The Voyage of Maeldun
12th century, Old Irish, Lebor na hUidre (Book of the Dun Cow), Royal Irish Academy, Dublin.
"'It would be ill for us if we saw Maeldun now.' 'That Maeldun has been drowned,' said another."
The Irish Lebor na hUidre, or Book of the Dun Cow, is an early-twelfth century vellum manuscript now lying in the Royal Irish Academy in Dublin. It contains a story of a man who is blown, like the Ancient Greek hero Odysseus, into an enchanted sea; perhaps hinting at the true antiquity of this tale.
Like Odysseus, the voyager Maeldun encounters giants on many islands. On one he finds a glass bridge that leads into the abode of a goddess; a goddess who owns a magic pail that is always full of whatever food is desired, like Chrétien de Troyes' twelfth century Arthurian graal. In another part of this ocean they come upon a silver column rising out of the water and stretching high into the sky. Many islands contain giant animals. On one island they watch an old eagle arrive, bath in the island's lake and depart again as a young eagle. On another, they see a giant blacksmith who tells his fellow smith that he can see children on the water.
But at last Maeldun arrives back at the island whose inhabitants he initially set out to exact revenge upon, for the killing of his father. One might expect him still to be intent upon violence, after all he has been through. But after a long voyage in an Otherworldly ocean, his personality seems to have mellowed; or perhaps, like Odysseus, his face has become unfamiliar:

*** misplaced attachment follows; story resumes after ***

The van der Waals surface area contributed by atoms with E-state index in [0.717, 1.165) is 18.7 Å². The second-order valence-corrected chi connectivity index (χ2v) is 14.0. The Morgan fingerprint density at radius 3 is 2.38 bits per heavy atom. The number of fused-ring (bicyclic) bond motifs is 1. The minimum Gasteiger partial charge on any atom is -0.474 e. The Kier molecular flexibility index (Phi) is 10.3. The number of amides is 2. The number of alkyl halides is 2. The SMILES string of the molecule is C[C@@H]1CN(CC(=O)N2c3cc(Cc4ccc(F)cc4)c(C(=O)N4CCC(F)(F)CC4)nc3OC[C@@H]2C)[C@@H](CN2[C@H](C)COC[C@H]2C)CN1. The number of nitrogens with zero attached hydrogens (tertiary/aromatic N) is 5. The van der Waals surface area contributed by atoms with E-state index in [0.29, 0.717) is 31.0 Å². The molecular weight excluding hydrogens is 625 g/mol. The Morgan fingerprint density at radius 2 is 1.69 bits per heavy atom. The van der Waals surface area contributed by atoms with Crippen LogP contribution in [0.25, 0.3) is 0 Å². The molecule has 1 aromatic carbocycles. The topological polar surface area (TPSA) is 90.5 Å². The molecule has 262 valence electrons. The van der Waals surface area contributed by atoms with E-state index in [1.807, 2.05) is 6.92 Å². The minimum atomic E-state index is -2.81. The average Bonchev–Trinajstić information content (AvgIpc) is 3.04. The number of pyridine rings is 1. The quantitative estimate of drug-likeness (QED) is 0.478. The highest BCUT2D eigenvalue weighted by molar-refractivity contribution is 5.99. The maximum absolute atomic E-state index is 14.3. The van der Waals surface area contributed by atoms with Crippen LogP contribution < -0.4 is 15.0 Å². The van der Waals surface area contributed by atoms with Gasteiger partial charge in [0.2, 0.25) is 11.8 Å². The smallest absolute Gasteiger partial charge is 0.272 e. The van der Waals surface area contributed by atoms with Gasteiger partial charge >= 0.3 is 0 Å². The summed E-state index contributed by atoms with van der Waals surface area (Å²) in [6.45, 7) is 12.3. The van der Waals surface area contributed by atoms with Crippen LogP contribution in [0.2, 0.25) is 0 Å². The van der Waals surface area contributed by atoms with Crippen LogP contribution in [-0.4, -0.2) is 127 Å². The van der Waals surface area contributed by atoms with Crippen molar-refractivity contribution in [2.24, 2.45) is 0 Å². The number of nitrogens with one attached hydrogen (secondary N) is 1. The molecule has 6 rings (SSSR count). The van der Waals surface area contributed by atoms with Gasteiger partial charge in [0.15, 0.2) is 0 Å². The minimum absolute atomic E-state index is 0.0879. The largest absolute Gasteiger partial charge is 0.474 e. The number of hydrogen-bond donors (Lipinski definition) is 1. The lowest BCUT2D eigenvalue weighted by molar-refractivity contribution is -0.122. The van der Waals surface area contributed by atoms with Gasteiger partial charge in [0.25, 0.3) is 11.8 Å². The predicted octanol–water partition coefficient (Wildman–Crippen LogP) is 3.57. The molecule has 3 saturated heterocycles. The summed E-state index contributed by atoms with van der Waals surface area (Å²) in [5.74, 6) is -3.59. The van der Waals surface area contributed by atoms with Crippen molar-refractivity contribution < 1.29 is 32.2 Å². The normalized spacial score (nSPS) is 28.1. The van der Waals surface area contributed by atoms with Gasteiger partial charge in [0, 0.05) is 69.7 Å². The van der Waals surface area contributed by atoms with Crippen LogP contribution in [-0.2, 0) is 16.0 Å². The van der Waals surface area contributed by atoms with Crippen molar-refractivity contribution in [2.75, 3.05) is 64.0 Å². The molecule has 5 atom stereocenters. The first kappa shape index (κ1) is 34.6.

As night fell they saw on the horizon a land that looked as though it might at last be Ireland, and on an offshore isle they beached their boat and went ashore. On this island lived the men who had killed Maeldun’s father. At a door of the fortress they overheard the following conversation:
'It would be ill for us if we saw Maeldun now.'
'That Maeldun has been drowned,' said another.
'Still he might come,' said a third.
'If so, what would we do?' asked a fourth.
'If he should come now,' said their chief, 'we should welcome him with food and hospitality, for he will have been through a great deal.' Maeldun hammered on the door.
'Who is it?' shouted the gatekeeper. 'Maeldun,' came the reply. And he was received warmly, and given fine new clothes to wear; and he and his companions sat at the table and ate, and afterwards they spoke of the wonders they had seen.
Story fragment recounted from: Rolleston, Thomas, 1911. Myths of the Celtic Race. The Gresham Publishing Company. Reprinted 1998. Myths and Legends of the Celts. Senate, an imprint of Tiger Books International plc. Chapter VII. The Voyage of Maeldun, pp 309–31. The Homecoming, pp 330–1.